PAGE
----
I was in my twenties, and I had already written plenty of short stories, poems, plays, and screenplays. But I’d never attempted The Novel. So I made myself a schedule: Monday through Saturday, 7:00 AM to 9:00 AM. Non-negotiable. If I have no other talent, it is a mule-like stick-to-itiveness, and so, lo and behold, after six months of adhering to this schedule I had a 350-page draft of something resembling a novel.

I found it strangely miraculous, that all that was required to finish a draft of a novel was to work on it every day. In fact, there was a woman with whom I worked who had expressed an interest in writing romance novels. I revealed to her my secret as if I’d found the fountain of youth. “All you need to do is write every day!” I exclaimed. “That’s it!”

Of course, there was a bit more to it than that, but the point was that the size of the novel need not intimidate. And while I thought I had learned a great lesson about novel writing, I had in fact learned a great lesson about life itself. Namely, whatever we put our attention on increases.

What is Butt in Chair really saying but that? If you put your attention on the novel every day it will increase. In fact, the only way for that novel to grow to completion is to put your attention on it again and again and again. So it is with everything. Everything from our marriages to our gardens to writing. But don’t stop there. Put your attention on, say, the sour state of the economy, and it will increase, if only in your imagination. Put your attention on rejection letters and you may find they increase as well.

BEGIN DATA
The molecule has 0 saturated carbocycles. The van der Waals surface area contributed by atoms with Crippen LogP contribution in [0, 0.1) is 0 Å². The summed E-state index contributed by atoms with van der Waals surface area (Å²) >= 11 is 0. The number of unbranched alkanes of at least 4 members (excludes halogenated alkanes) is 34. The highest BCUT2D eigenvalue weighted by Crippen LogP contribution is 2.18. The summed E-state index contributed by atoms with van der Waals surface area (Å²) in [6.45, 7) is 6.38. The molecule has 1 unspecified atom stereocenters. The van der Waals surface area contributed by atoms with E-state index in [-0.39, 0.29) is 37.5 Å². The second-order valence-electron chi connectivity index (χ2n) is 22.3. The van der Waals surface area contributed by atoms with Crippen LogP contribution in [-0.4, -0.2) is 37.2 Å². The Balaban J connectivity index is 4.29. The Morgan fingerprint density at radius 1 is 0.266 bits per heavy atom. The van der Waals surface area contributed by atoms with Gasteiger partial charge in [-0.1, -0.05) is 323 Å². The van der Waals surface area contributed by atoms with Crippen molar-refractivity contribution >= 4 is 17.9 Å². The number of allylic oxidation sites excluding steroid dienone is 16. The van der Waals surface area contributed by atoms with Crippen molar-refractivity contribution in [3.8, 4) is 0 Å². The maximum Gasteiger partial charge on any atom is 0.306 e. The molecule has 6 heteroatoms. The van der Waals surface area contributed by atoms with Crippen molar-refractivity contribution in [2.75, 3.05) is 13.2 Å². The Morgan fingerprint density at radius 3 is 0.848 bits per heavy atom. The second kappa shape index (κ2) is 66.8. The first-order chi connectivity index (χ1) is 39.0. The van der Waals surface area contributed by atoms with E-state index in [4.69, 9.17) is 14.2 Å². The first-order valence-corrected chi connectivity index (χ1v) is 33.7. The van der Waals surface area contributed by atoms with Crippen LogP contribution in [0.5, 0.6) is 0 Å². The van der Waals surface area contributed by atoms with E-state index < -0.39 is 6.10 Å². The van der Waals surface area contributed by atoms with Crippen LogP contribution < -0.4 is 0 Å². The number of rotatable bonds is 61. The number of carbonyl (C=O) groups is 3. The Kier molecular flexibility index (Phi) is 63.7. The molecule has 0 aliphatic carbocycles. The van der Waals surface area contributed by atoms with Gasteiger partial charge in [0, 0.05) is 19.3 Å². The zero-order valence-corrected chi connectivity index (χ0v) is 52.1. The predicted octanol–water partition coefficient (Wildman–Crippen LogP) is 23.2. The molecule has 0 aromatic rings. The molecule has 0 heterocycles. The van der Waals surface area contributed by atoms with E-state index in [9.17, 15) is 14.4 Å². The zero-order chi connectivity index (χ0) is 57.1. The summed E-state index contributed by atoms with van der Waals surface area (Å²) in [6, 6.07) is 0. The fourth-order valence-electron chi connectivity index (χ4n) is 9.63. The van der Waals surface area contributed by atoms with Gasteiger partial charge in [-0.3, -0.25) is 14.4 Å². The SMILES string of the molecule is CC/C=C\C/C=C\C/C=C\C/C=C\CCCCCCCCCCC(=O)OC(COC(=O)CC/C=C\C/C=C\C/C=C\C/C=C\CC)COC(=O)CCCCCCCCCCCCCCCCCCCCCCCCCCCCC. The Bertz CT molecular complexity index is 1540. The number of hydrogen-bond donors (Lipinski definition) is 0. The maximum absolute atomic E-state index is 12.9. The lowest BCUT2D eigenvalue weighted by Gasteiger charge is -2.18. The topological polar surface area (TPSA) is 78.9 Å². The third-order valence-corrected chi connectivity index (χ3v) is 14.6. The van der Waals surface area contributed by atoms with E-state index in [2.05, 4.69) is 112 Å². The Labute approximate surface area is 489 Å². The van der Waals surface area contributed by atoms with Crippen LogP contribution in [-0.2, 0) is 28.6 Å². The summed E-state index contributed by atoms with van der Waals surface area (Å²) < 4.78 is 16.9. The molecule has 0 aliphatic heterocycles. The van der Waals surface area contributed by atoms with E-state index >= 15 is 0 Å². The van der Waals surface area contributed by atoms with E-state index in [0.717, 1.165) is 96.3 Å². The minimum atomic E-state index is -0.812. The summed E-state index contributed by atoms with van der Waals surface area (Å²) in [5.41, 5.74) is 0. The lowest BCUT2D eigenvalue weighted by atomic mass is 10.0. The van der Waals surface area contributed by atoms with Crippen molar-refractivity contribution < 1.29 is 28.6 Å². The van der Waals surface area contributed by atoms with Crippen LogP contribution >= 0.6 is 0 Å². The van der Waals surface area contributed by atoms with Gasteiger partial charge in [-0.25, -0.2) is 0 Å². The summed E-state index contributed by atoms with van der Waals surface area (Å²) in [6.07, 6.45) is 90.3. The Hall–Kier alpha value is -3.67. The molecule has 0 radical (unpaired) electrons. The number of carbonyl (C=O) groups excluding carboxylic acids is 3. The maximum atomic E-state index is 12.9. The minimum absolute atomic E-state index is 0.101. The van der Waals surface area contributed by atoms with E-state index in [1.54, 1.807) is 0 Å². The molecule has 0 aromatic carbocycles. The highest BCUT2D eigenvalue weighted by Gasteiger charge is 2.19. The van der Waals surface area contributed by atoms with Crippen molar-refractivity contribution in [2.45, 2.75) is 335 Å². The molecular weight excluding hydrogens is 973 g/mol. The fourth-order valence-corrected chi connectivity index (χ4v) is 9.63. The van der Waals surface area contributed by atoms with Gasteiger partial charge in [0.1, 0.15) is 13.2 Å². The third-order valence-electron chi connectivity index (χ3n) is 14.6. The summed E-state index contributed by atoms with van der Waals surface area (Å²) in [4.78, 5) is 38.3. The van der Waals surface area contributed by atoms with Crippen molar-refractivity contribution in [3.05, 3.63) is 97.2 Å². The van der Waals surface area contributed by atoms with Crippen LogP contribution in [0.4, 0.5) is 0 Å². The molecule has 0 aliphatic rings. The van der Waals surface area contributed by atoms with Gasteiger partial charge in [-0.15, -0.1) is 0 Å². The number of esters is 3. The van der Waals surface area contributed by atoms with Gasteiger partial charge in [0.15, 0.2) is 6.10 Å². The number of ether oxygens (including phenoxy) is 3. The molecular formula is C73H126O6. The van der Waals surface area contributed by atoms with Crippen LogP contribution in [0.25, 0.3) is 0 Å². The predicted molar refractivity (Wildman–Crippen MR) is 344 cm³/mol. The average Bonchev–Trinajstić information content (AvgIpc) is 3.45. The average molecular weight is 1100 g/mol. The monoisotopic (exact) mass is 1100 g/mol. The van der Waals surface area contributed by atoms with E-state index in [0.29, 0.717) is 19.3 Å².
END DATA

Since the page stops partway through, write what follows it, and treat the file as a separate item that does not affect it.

It is as if the universe is saying to us, even with all these supposed “bad” things we make: Look. You can make anything with your attention. Even crap. Isn’t that great news?

Yes it is. So put your butt in the chair of your life. Everything you want is waiting to be written.

If you like the ideas and perspectives expressed here, feel free to contact me about individual and group conferencing.

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Five Rules

A regular reader of this space may have observed that I eschew writing rules. While I am a full proponent of showing instead of telling and decent grammar and so on, I think it best to let folks find their own way. Chances are we will all arrive at more or less the same place. That said, I have accrued my own vague lists of rules that I try to follow each time I sit down to work. Here they are:

1. Feel first; Write Second. When I find myself hating what I am writing it is always because I am not feeling anything. If I feel nothing, then there is actually nothing to write, and so what I am writing is just an imitation of what I sounded like when I did feel something. Sometimes I need to feel the energetic flow of the story, and sometimes I need to feel what the characters in a scene are feeling – either way, until I feel something interesting, it’s best to avoid writing anything. Of course this wouldn’t be a problem if I followed rule number 2 . . .

2. Be Patient. Stories take time, characters take time, even sentences can take time. Like most writers, I enjoy writing, only so much so that I get myself into trouble by diving in before I actually have something I want to say; or I beat myself up for not finishing a book in six drafts; or for only writing two pages in a day. There is a profound difference between procrastination and patience: one is avoiding, the other is waiting.

3. Be Humble. When I’m on the beam and the good stuff comes, I say, “Thank you,” and back away. Writing is a hands-off operation. When I start congratulating myself I get my hands all over what I’m trying to do, and this only gets in the way of more good stuff coming.

4. Be Compassionate. Every time I criticize someone else’s work, I am criticizing my own work. Every time I allow someone else to make their own mistakes, I allow myself to make my own mistakes.

5. Stick the Landing. Good stories are about good endings. The ending is the gift and the reason the story is being told. I am never finished telling a story until I know why I am telling it.

If you like the ideas and perspectives expressed here, feel free to contact me about individual and group conferencing.